If you’re on the quest for happiness you might want to move to leafy Rushmoor in Hampshire, which has been found to have the happiest residents in the UK.
People in the borough, which spans the towns of Aldershot and Farnborough, reported higher levels of happiness than those in any other area, rating their happiness levels as 8.3 out of 10, according to the latest data from the Office of National Statistics.
At the other end of the scale, people living in the district of Fenland in north Cambridgeshire came out bottom when asked how happy they felt the previous day – rating their own happiness at just 6.7 out of 10.
The researchers warn conclusions from the data should be “made with caution” though, because discrepancies such as different sample sizes in different areas may have skewed some results.
The study looked at four measures of personal wellbeing across the country: life satisfaction, feeling that things done in life are worthwhile, happiness and anxiety. Surveys were conducted between April 2017 and March 2018.
As well as overtaking the people of Craven in North Yorkshire on happiness levels, Rushmoor residents came out on top for overall life satisfaction and a feeling that their lives were worthwhile.
In contrast, those living in Broxbourne, Hertfordshire, reported the greatest levels of anxiety. You can see how your local area fared using the tool below.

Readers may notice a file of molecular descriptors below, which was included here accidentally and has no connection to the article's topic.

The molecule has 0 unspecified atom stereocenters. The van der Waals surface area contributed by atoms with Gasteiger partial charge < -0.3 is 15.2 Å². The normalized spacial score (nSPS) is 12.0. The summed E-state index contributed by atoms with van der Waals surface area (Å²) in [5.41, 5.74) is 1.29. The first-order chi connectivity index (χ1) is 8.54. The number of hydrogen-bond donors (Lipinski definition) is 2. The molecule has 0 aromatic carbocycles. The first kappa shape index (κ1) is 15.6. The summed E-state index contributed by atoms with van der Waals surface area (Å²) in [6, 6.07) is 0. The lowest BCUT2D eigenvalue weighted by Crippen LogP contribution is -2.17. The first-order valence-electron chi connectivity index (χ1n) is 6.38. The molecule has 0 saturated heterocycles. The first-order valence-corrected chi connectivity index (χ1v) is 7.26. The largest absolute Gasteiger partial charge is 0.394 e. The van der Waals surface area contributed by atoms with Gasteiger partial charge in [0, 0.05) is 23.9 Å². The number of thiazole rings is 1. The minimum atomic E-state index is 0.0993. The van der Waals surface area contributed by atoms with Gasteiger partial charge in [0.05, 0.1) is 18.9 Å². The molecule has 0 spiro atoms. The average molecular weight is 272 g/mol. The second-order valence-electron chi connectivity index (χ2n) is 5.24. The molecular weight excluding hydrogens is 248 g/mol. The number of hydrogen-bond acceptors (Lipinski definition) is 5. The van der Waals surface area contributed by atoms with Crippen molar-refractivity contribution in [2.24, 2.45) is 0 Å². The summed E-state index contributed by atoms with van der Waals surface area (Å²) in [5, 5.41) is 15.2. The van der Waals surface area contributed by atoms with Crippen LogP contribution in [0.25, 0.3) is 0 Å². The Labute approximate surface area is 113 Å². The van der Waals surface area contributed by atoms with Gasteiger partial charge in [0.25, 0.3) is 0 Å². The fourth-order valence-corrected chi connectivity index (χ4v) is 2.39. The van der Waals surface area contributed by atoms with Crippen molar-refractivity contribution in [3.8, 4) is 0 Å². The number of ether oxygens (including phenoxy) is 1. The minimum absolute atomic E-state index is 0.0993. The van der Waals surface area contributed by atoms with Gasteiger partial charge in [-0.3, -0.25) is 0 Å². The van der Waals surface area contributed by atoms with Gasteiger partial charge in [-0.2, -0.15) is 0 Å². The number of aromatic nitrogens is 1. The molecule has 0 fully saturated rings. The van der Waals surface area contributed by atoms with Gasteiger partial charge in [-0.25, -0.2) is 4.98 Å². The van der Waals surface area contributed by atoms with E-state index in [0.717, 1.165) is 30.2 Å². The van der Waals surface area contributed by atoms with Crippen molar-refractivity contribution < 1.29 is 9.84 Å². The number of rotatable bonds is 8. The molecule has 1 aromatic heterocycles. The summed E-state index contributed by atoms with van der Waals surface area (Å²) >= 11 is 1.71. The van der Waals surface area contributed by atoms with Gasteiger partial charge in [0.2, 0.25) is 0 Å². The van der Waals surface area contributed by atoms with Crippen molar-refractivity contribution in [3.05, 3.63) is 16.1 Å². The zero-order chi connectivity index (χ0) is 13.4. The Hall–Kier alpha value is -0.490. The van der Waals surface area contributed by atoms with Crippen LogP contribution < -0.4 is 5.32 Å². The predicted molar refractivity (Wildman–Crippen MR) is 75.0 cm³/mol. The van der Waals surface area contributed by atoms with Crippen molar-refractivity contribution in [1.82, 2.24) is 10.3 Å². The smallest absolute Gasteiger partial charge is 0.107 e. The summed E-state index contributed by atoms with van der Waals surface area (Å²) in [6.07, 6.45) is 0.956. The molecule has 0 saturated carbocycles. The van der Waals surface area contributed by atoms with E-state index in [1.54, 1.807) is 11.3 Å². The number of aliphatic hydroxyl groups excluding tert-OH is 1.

Overall, the average scores of UK residents in each of the four categories were unchanged from last year. They came out as:
7.7 out of 10 for life satisfaction
7.9 out of 10 for feeling that the things done in life are worthwhile
7.5 out of 10 for happiness yesterday
2.9 out of 10 for anxiety yesterday
Interestingly, there appears to be a greater disparity of life satisfaction in Wales compared with other parts of the UK. A larger proportion of people in Wales reported either low or very high levels of life satisfaction, the researchers noted. For happiness and worthwhile measures, a larger percentage of people in Wales also gave low scores compared to the rest of the UK.
The full analysis is available to view on the ONS website.